The Way I See It...
Robin Rogers, Ed.D.
Beginning in late August, Friday nights in Texas and Arkansas are sacred. High school football is the religion, and the stadium is home to its worshippers. Football brings people of a community together in the best way.
I was married to a coach at one time. He was handsome, smart, and great at his job. His father was a coach, his uncle was a coach, and his brother is currently a coach. You get the idea. Well, in the coaching business, good coaches move around to move up. My heart couldn’t handle leaving my family in Texarkana. I was way too young to have gotten married, and we parted on good terms. He became a very successful coach in the Dallas area. Anyway, I have a huge respect for coaches and all they do to prepare players, both mentally and physically, on the field and off. Two-a-day practices start in the summer just past daybreak, and sometimes end when it’s dark thirty. Coaches, for many young people, are parental figures, especially for those who may not have the most supportive parents at home. Coaches expect from their players oftentimes more than anyone else expects from these kids. Coaches know just how far to push players as they train them in technique and in determination mind-set.
My most recent experiences with coaches have been as the parent of an athlete. My oldest daughter, Ellen, played soccer from grade school through college. She talks about her former coaches all the time and has taken my favorite adage—“You learn from a bad manager as much as you do from a good one”—and tweaked it to reflect her time as an athlete, working and learning under a variety of coaches. She was lucky in that the vast majority of her coaches were strong role models and educators, who mentored their players on and off the field.
Educators in general are important, but I think we sometimes overlook the huge responsibility that coaches hold. As a former teacher, the child of a teacher, and the parent of a teacher, I believe strongly in the importance of academic teachers, but we shouldn’t forget that it’s on the field or the court where so many life lessons are taught. Ellen likes to say that she learned one of her favorite “rules” from her first-ever soccer coach, in the fourth grade: “On time is late, and early is on time.” To this day, she arrives everywhere notoriously early, and she tells me I have Coach Greg to thank for that.
Every coach has the potential to change the lives of their players, and even to change the culture of their school and city. As most athletes or former athletes will tell you, at the high school or collegiate level, it’s usually the freshmen who end up doing the grunt work and “earning their place” on the team. For some teams, this works great, but for others, it demoralizes the novice players and gives the older players a false sense of superiority. Coach Dustin Holly, Ellen’s high school soccer coach during her latter years, flipped the script: the upperclassmen were responsible for setup and take down before and after practice; they washed the bibs; they gathered the water; they made sure that everything ran smoothly. The younger kids were mentored and nurtured into players who felt pride for their team, so that one day, they’d be seniors who were happy to do the “dirty work” necessary for the team to run smoothly. Extra responsibility was not a chore to be done begrudgingly; it was a badge of honor. What was once a culture of disrespect became a culture of leadership. That revolution impacted my daughter for sure; she says she thinks about it every time she finds herself on a team or in a leadership position. I’m sure it impacted others as well.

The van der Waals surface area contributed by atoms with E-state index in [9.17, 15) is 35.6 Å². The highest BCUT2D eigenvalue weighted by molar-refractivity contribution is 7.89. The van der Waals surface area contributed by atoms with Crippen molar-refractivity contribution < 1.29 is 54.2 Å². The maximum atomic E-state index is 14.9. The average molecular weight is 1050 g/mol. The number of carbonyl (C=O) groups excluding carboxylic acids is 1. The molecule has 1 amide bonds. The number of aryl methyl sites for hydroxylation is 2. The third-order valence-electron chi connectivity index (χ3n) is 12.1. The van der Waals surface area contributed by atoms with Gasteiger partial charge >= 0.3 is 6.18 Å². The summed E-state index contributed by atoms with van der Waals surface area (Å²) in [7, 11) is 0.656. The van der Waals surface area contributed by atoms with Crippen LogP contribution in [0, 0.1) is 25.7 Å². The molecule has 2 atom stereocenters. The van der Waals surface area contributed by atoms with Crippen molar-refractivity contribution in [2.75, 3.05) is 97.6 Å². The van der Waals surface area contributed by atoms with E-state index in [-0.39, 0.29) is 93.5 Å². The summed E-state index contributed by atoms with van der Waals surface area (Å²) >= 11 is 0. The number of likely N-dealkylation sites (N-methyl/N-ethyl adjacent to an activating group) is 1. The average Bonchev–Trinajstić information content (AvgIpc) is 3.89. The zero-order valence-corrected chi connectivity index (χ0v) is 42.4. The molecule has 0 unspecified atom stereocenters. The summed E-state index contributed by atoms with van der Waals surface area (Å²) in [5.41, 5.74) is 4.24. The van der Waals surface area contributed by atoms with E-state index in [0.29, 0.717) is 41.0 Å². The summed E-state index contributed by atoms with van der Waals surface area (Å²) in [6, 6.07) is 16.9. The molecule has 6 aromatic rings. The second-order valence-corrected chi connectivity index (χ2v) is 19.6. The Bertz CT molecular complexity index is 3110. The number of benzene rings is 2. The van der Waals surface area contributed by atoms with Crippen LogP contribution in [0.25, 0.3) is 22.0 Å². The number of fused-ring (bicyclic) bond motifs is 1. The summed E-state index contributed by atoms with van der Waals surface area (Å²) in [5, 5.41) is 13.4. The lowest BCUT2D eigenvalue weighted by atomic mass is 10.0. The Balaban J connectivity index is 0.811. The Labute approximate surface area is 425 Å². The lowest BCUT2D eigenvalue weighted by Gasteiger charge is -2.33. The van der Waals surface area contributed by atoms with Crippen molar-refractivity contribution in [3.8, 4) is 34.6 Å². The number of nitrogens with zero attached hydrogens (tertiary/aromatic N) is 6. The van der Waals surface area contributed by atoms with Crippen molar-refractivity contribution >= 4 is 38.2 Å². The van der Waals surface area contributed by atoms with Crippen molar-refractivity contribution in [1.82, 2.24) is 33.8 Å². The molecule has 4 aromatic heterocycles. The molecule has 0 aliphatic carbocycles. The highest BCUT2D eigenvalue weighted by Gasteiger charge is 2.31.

Every coach is different, of course, and different practices work for different groups of people. But there are a few commonalities that tie all good teams together: hard work, love for the game, and excellent coaches. It’s these qualities that shape players into adults with character, leadership ability, and grit. These are also the qualities that win games.
Pleasant Grove High School’s athletic director and head football coach, Josh Gibson, is one of these excellent coaches, who leads young people to championships and into adulthood. As you surely know by now, he coached the Hawks all the way to become the 2017 4A-Division II State Champions. He was voted the 2017 Texas 4A Coach of the Year by both Texas Sports Writers and Dave Campbell and was named the 2017 ETSN Coach of the Year. Without a doubt, he has made a difference in our community, in ways we can see today and in ways that will continue to manifest for years to come. I’m certain that once you read his story in this month’s issue, you will agree with this assessment. His story is among other amazing tales that relate to education this month: stories of teachers and students who have leveraged education to make the world a better place. Just as the summer winds down, I hope these stories leave you inspired as they have left me. As always, thanks for reading FSLM.